4/9 Ramsey is back – and picked up where he left off
When Aaron Ramsey struck his sweetly timed volley into the back of the net in the 2-0 victory over Norwich last weekend, it was as if he had never been a way. The problem for Arsenal is that he has been away, and for quite some time too. The midfielder was one of the players of the season up until he injured his thigh on Boxing Day last year, going on to miss over three months of action as Arsenal saw their Premier League and Champions League campaigns collapse. Thankfully for them, he looks just as sharp ahead of the Cup final.
5/9 Last chance for Wilshere and Ozil to impress before World Cup
Two players who are in danger of being left out of their respective nations starting XI’s when the World Cup gets underway. Wilshere’s quest to partner Steven Gerrard in England’s midfield was hit when he suffered a fractured foot in the international friendly against Denmark in March. The 22-year-old returned for the match against Norwich last weekend, albeit from the bench, while Özil has seen compatriots Marco Reus, Mario Gotze and Toni Kroos impress back in Germany this season.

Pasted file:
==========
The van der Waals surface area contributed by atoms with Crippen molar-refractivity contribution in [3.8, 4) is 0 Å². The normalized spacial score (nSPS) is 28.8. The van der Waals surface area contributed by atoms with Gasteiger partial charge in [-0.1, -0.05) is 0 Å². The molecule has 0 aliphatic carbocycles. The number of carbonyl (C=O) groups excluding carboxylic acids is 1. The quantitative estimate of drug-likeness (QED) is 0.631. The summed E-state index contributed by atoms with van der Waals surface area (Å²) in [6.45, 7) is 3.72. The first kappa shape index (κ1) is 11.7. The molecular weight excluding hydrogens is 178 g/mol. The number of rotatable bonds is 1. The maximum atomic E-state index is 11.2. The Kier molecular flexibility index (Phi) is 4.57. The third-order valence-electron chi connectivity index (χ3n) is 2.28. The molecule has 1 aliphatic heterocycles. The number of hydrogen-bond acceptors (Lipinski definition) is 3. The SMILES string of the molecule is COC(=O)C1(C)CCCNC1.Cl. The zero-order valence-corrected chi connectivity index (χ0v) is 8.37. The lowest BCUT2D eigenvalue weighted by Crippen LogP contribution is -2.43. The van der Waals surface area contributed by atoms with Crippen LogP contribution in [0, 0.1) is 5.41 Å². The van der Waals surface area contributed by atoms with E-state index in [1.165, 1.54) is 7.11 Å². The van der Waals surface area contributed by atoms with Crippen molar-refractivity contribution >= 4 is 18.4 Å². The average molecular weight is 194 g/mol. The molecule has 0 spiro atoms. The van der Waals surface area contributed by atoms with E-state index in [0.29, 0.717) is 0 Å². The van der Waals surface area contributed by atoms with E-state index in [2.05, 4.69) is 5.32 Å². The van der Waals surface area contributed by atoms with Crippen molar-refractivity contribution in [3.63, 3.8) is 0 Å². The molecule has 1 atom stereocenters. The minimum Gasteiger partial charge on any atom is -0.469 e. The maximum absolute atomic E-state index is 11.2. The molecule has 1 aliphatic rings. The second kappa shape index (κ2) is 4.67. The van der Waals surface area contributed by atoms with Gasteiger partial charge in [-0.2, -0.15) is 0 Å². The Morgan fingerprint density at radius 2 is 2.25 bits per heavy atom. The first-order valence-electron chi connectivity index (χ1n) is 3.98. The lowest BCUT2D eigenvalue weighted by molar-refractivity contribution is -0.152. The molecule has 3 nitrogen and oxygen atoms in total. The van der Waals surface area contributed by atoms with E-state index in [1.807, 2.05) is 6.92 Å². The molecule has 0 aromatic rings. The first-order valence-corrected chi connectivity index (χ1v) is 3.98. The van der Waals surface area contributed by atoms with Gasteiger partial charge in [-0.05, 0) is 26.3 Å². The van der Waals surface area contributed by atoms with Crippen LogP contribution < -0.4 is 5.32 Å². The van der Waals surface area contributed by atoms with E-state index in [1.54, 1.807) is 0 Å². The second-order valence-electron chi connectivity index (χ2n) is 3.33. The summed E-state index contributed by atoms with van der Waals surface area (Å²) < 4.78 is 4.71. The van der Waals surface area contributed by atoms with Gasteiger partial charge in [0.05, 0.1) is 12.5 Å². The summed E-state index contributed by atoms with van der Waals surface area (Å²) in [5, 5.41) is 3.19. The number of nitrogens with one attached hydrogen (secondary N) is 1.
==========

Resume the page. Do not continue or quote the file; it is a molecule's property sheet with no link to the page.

6/9 Hull could join the plucky underdogs club
Wigan were given no chance against Manchester City last season, but Ben Watson’s name will go down in FA Cup folklore as the moment that the plucky Latics masterminded the downfall of the Middle East. Alright, maybe it wasn’t as dramatic as bringing down an entire region, but the result was a huge shock nonetheless, and a Hull victory on Saturday would be as equally as stunning.
7/9 History doesn’t favour an English manager
The last English manager to win the FA Cup wasn’t actually that long ago, with Harry Redknapp leading his Portsmouth side to glory in the 2008 Cup final. However, over the past 20 years, only one other English manager has lifted the famous trophy, as Everton defeated Manchester United in 1995 to give Joe Royle and his side a famous Wembley victory.
8/9 One club is going to have a quiet Sunday
Both clubs have announced plans for a Sunday celebratory bus parade should they win the Cup, with pictures emerging on social media this week that Arsenal have already painted their bus with the wording “2014 FA Cup Champions” across it as well as putting up signs in the Islington area warning of a possible ‘delay’. Hull will also soak up the adulation of their fans, with a route planned that incorporates everything from the KC Stadium to the city centre. But one set of fans will wake up on Sunday knowing that there will be no parade, celebrations or fanfare. And to make it worse, you can guarantee the winners’ parade will be on TV.